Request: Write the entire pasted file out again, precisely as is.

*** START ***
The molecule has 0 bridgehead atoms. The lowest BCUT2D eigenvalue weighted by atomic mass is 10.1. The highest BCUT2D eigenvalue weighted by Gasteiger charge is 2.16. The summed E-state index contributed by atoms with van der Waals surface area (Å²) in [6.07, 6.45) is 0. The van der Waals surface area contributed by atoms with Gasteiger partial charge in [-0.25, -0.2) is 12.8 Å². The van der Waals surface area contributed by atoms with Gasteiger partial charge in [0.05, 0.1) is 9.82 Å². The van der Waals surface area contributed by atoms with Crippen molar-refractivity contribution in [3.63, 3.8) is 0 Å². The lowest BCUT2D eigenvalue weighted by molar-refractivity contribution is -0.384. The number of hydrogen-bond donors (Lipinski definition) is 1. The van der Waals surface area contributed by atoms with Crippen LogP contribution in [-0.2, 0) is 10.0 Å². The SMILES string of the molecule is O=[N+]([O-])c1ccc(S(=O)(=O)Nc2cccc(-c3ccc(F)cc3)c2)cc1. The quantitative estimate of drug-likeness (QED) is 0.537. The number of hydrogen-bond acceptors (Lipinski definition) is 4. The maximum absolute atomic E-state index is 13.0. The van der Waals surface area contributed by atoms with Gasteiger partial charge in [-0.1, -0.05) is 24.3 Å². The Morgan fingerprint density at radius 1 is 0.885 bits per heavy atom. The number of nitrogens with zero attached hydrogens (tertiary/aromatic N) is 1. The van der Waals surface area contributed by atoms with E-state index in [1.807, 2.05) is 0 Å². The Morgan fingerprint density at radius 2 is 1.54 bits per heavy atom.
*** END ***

The molecule has 0 bridgehead atoms. The lowest BCUT2D eigenvalue weighted by atomic mass is 10.1. The highest BCUT2D eigenvalue weighted by Gasteiger charge is 2.16. The summed E-state index contributed by atoms with van der Waals surface area (Å²) in [6.07, 6.45) is 0. The van der Waals surface area contributed by atoms with Gasteiger partial charge in [-0.25, -0.2) is 12.8 Å². The van der Waals surface area contributed by atoms with Gasteiger partial charge in [0.05, 0.1) is 9.82 Å². The van der Waals surface area contributed by atoms with Crippen molar-refractivity contribution in [3.63, 3.8) is 0 Å². The lowest BCUT2D eigenvalue weighted by molar-refractivity contribution is -0.384. The number of hydrogen-bond donors (Lipinski definition) is 1. The van der Waals surface area contributed by atoms with Crippen LogP contribution in [-0.2, 0) is 10.0 Å². The SMILES string of the molecule is O=[N+]([O-])c1ccc(S(=O)(=O)Nc2cccc(-c3ccc(F)cc3)c2)cc1. The quantitative estimate of drug-likeness (QED) is 0.537. The number of hydrogen-bond acceptors (Lipinski definition) is 4. The maximum absolute atomic E-state index is 13.0. The van der Waals surface area contributed by atoms with Gasteiger partial charge in [-0.1, -0.05) is 24.3 Å². The Morgan fingerprint density at radius 1 is 0.885 bits per heavy atom. The number of nitrogens with zero attached hydrogens (tertiary/aromatic N) is 1. The van der Waals surface area contributed by atoms with E-state index in [1.807, 2.05) is 0 Å². The Morgan fingerprint density at radius 2 is 1.54 bits per heavy atom.